05/03/2018 07:40 GMT | Updated 05/03/2018 21:17 GMT

Bradley Wiggins Says He'd 'Have More Rights If I Murdered Someone' After Team Sky Accused By MPs

Drugs used to 'enhance the performance of riders, and not just to treat medical need'.

Sir Bradley Wiggins has again strongly denied doping and branded the allegations as “malicious”, arguing that he would have “had more rights if I’d murdered someone”.

A report by the Digital, Culture, Media and Sport (DCMS) committee accused Team Sky, Sir Dave Brailsford and Wiggins of “crossing an ethical line” by asking for therapeutic use exemptions (TUE) for banned medication they did not really need.

The team and Wiggins have denied the claim, saying they only use prescribed drugs for valid medical reasons.

Asked if he did not cheat, Wiggins told the BBC: “A hundred per cent. Never, throughout my career.”

Wiggins added: “This is malicious. This is someone trying to smear me. These allegations, it’s the worst thing to be accused of.

“It’s also the hardest thing to prove you haven’t done. We’re not dealing in a legal system. I’d have had more rights if I’d murdered someone.”

Earlier in the day, Team Sky issued a statement to “strongly refute” the claim, with Bradley Wiggins writing on Twitter that he strongly denied “that any drug was used without medical need”.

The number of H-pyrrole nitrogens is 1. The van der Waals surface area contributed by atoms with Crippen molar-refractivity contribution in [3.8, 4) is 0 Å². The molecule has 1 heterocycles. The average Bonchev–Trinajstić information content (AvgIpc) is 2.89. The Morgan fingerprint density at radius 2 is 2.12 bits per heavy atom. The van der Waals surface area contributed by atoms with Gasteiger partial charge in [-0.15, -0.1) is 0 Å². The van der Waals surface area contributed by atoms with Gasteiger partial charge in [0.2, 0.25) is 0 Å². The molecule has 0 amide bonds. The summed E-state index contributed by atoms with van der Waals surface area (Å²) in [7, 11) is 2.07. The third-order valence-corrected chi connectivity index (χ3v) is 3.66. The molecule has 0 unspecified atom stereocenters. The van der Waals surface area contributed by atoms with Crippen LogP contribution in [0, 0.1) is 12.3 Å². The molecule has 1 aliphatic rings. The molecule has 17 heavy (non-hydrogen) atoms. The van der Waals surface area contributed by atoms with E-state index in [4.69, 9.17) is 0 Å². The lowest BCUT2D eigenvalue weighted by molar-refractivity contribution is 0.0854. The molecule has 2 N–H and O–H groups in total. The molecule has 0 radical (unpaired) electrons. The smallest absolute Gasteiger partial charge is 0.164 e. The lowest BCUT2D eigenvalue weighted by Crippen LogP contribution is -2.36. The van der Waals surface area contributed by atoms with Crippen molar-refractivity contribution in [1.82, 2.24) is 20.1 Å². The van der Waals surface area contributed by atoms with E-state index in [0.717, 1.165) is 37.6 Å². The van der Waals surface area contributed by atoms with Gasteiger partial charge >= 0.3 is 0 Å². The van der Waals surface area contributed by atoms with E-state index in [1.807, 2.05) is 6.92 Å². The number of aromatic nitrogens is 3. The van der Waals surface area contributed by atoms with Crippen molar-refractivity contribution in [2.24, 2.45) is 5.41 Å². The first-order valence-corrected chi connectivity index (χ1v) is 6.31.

The long-awaited Digital, Culture, Media and Sport (DCMS) select committee report on combatting doping in sport said the widespread therapeutic use exemption (TUE) system was open to abuse.

Following the publication of the report, Damian Collins, the chair of the DCMS, said a key recommendation is criminalising the supply of banned drugs, which would serve has a highly effective deterrent to would-be dopers.

“It would add more rigour to the system. There would be more responsibility on the part of doctors and teams to keep proper medical records, and there would be more surveillance of that,” he added. 

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Bradley Wiggins, pictured above at the Criterium du Dauphine in 2012, has been mentioned in a critical report from a parliamentary committee